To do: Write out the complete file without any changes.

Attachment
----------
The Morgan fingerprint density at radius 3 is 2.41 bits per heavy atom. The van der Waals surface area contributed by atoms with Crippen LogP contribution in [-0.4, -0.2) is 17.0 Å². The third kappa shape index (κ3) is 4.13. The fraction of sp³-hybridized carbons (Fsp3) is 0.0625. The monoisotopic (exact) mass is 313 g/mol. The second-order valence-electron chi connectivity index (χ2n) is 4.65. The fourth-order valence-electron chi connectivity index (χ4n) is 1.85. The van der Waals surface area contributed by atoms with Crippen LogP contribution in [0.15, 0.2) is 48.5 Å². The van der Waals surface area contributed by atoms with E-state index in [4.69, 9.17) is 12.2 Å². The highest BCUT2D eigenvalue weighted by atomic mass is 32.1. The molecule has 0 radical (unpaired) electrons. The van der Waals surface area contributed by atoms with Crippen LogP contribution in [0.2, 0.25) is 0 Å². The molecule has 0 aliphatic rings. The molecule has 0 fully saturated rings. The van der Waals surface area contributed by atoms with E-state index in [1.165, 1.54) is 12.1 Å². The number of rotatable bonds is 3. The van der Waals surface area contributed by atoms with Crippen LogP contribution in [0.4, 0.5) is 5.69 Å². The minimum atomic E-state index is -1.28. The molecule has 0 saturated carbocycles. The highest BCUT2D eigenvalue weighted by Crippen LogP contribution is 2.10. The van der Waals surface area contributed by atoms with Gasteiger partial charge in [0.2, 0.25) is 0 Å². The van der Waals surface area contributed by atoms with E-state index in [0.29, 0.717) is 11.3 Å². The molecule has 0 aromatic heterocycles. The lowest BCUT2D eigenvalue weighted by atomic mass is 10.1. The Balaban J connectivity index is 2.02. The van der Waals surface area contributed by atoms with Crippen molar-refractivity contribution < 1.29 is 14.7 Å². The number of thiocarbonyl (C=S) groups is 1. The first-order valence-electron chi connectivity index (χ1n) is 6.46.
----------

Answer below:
The Morgan fingerprint density at radius 3 is 2.41 bits per heavy atom. The van der Waals surface area contributed by atoms with Crippen LogP contribution in [-0.4, -0.2) is 17.0 Å². The third kappa shape index (κ3) is 4.13. The fraction of sp³-hybridized carbons (Fsp3) is 0.0625. The monoisotopic (exact) mass is 313 g/mol. The second-order valence-electron chi connectivity index (χ2n) is 4.65. The fourth-order valence-electron chi connectivity index (χ4n) is 1.85. The van der Waals surface area contributed by atoms with Crippen LogP contribution in [0.15, 0.2) is 48.5 Å². The van der Waals surface area contributed by atoms with E-state index in [4.69, 9.17) is 12.2 Å². The highest BCUT2D eigenvalue weighted by atomic mass is 32.1. The molecule has 0 radical (unpaired) electrons. The van der Waals surface area contributed by atoms with Crippen LogP contribution in [0.2, 0.25) is 0 Å². The molecule has 0 aliphatic rings. The molecule has 0 fully saturated rings. The van der Waals surface area contributed by atoms with E-state index in [1.165, 1.54) is 12.1 Å². The number of rotatable bonds is 3. The van der Waals surface area contributed by atoms with Crippen LogP contribution in [0.4, 0.5) is 5.69 Å². The minimum atomic E-state index is -1.28. The molecule has 0 saturated carbocycles. The highest BCUT2D eigenvalue weighted by Crippen LogP contribution is 2.10. The van der Waals surface area contributed by atoms with Gasteiger partial charge in [0.2, 0.25) is 0 Å². The van der Waals surface area contributed by atoms with E-state index in [0.29, 0.717) is 11.3 Å². The molecule has 0 aromatic heterocycles. The lowest BCUT2D eigenvalue weighted by atomic mass is 10.1. The Balaban J connectivity index is 2.02. The van der Waals surface area contributed by atoms with Crippen molar-refractivity contribution < 1.29 is 14.7 Å². The number of thiocarbonyl (C=S) groups is 1. The first-order valence-electron chi connectivity index (χ1n) is 6.46.